US unlikely to extend Russian debt payment license, says Treasury’s Yellen

The United States is unlikely to extend a soon-to-expire license that allows Russia to pay U.S. bondholders, Treasury Secretary Janet Yellen said on Wednesday, which could bring Moscow closer to defaulting on his debt.

Russia has so far managed to make its international bond payments even though Western sanctions prohibit dealings with Russia’s finance ministry, central bank or national wealth fund. The country has $40 billion in international obligations and last month made what appeared to be a late U-turn by making payments to avoid a default.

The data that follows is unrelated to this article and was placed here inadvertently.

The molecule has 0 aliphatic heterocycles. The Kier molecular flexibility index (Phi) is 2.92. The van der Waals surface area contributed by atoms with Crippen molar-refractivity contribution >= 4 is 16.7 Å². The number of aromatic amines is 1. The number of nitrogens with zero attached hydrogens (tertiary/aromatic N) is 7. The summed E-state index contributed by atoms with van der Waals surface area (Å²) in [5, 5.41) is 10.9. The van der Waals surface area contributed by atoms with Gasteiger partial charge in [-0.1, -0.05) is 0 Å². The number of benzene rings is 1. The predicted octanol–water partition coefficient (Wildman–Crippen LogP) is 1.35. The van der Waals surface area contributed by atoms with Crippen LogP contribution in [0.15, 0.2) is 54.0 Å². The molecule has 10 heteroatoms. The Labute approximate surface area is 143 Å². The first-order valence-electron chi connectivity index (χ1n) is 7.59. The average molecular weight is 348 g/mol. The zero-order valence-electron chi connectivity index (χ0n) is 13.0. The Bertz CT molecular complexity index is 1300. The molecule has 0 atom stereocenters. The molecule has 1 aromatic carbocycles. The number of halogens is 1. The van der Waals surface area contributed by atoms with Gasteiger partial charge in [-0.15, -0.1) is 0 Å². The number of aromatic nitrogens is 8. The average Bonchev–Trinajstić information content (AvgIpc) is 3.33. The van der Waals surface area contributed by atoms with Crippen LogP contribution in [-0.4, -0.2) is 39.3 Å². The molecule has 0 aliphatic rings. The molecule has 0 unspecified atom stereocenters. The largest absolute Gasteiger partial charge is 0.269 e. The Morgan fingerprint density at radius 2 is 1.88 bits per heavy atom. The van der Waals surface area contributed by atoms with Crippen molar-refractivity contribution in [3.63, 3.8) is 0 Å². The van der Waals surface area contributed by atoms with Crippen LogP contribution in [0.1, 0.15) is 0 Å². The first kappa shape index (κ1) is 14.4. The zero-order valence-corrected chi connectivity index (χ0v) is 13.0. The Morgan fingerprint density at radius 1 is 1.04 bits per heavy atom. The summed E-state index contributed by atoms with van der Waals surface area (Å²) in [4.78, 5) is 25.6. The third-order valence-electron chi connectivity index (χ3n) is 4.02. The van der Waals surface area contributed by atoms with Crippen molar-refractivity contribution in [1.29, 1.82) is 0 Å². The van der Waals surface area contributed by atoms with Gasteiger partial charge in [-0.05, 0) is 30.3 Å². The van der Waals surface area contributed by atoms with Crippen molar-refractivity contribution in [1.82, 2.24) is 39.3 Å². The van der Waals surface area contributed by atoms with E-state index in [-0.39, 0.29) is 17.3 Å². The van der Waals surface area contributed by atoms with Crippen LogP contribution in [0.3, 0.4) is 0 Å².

But Moscow now faces the May 25 deadline, when the US license to make payments to US bondholders is due to expire. Yellen, asked by reporters ahead of a meeting of G7 finance ministers in Bonn whether the United States would allow the license to expire, said: “There has been no final decision on this, but I think it’s unlikely to continue.”

Yellen said: “If Russia is unable to find a way to make these payments and technically defaults on its debt, I don’t think that really represents a significant change in Russia’s situation. They are already cut off from global capital markets.” Russia has not defaulted on its foreign debt since the day after its 1917 revolution and was rated investment grade until its invasion of Ukraine on February 24.

(This story has not been edited by the Devdiscourse team and is auto-generated from a syndicated feed.)

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Elaine R. Knight